Health authority misses contract target
Community clinics wary of signing up after graft probe
The National Health Security Office (NHSO) has missed its target to invite at least 500 clinics to join the universal healthcare scheme this month after it terminated contracts with 190 affiliated medical clinics and hospitals.
The contract termination came after the affiliated medical facilities falsified financial claims to provide medical health check-ups to patients that never took place.
After the termination in September, two million people who had been registered with the clinics and hospitals would see their status "vacant".
Despite the NHSO and the Public Health Ministry assisting affected patients by allowing them to go to other primary healthcare clinics in their designated constituency, the case underlines the problem of universal health care policy in Bangkok.
NHSO board committee member Nimit Tienudom said the underlining problem was that the NHSO and the ministry cannot get enough affiliated hospitals to cater to the 3.7 million people who carry universal healthcare insurance cards.
The termination of 190 affiliated medical clinics and hospitals substantially reduced the number of medical facilities catering to people.
The scenario is different in provincial areas where "anamai", or state healthcare units, are located in communities.
The ministry subsequently upgraded these anamai stations into community hospitals to serve users of universal healthcare cards.
But the case of Bangkok is different. There are fewer state hospitals and the majority of small medical clinics in communities are privately owned.
After the case of corruption in 190 medical clinics, Mr Nimit said he is worried that it might be difficult for the NHSO to find private clinics and hospitals to join the universal healthcare policy.
"It is harder to invite those clinics because private operators might not be certain about the benefits," he said.
According to Mr Nimit, the NHSO's payment policy is problematic.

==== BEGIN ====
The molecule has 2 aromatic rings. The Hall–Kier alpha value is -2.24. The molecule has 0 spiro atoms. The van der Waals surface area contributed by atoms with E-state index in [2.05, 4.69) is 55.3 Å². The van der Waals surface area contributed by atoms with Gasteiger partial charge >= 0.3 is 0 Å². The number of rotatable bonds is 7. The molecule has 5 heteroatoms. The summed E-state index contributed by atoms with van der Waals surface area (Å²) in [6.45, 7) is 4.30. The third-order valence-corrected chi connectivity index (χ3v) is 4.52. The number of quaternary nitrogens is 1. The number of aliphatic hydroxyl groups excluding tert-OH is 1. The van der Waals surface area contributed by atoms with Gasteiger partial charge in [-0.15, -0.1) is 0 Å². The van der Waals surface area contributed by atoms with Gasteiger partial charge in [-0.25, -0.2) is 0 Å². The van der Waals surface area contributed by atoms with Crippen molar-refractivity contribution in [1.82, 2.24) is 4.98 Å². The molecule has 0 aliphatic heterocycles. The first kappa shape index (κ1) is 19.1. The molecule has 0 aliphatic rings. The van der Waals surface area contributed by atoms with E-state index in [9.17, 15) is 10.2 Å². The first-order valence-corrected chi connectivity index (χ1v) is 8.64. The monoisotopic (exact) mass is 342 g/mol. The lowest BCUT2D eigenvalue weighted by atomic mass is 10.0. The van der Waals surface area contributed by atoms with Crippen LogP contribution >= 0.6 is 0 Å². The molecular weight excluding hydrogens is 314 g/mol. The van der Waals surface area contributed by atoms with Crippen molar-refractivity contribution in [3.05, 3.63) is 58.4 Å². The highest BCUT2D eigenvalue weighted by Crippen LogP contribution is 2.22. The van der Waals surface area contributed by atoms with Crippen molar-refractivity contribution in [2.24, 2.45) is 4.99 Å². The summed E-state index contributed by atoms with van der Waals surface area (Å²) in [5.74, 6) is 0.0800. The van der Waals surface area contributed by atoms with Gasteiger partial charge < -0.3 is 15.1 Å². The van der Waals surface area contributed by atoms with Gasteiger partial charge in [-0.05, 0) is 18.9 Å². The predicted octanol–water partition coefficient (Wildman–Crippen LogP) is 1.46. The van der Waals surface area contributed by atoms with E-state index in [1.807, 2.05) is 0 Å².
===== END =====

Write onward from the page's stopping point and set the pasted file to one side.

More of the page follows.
Previously, the NHSO had made contracts with affiliated clinics and hospitals to pay money in lump-sum capitation.
In the past few years, however, the NHSO revised the payment terms into payment-per-visit, which is deemed as providing less financial benefit and drove unscrupulous clinics and hospitals to falsify patient numbers.
Only 113 clinics accepted the invitation to join the scheme, according to NHSO deputy secretary-general Jadej Thammatacharee.
Dr Jadej admitted that financial issues were the main problem that forced several clinics to confront difficult decisions.
He assured that two million healthcare carder holders in Bangkok will not be affected as they are permitted to use other affiliated clinics in their constituencies.
He said 300,000 out of two million people who are considered serious patients can go to other state hospitals without any problem.
The NHSO and the Ministry of Public Health launched the upgraded universal healthcare policy on Nov 1.
"Under the new system, people will find it more convenient," Dr Jadej said.
"They can select the best that is close to their homes. We have divided our service into six zones and hope to have at least 100 clinics and seven hospitals to join us in each zone.
"We are going to work on this."
Dr Jadej added the new policy would cover all 3.7 million universal healthcare cardholders in Bangkok.
The upgraded policy, dubbed "One Access All", has been applied to cancer patients, which will be able to request to be treated at other hospitals other than the clinic they were initially registered at starting at Jan 1.
1 HOSPITAL, 1 CONSTITUENCY
Mr Nimit said the sustainable solution for Bangkok is to have one state-run, community hospital in every constituency.
As such, he called on the government to invest more on state-run healthcare units, especially in and around Bangkok. "The solution has been gradually implemented in other provinces to improve convenience for rural patients," he said.
In other provinces, many anamai stations have been upgraded into community hospitals, so they are now able to provide fundamental medical treatment to patients and transfer them to main referral hospitals, if they require.
"In the long run, we want to see one hospital in one constituency, to act as the major link between main hospitals and community clinics," Mr Nimit said.
He said that due to the system's limitations, Bangkok residents who are registered with the universal healthcare scheme tend to access medical services much less than their rural counterparts.
"Rural subscribers generally go for a check-up three times a year, compared to once a year for Bangkok subscribers," he said.
"They will utilise their subscription if there are more hospitals."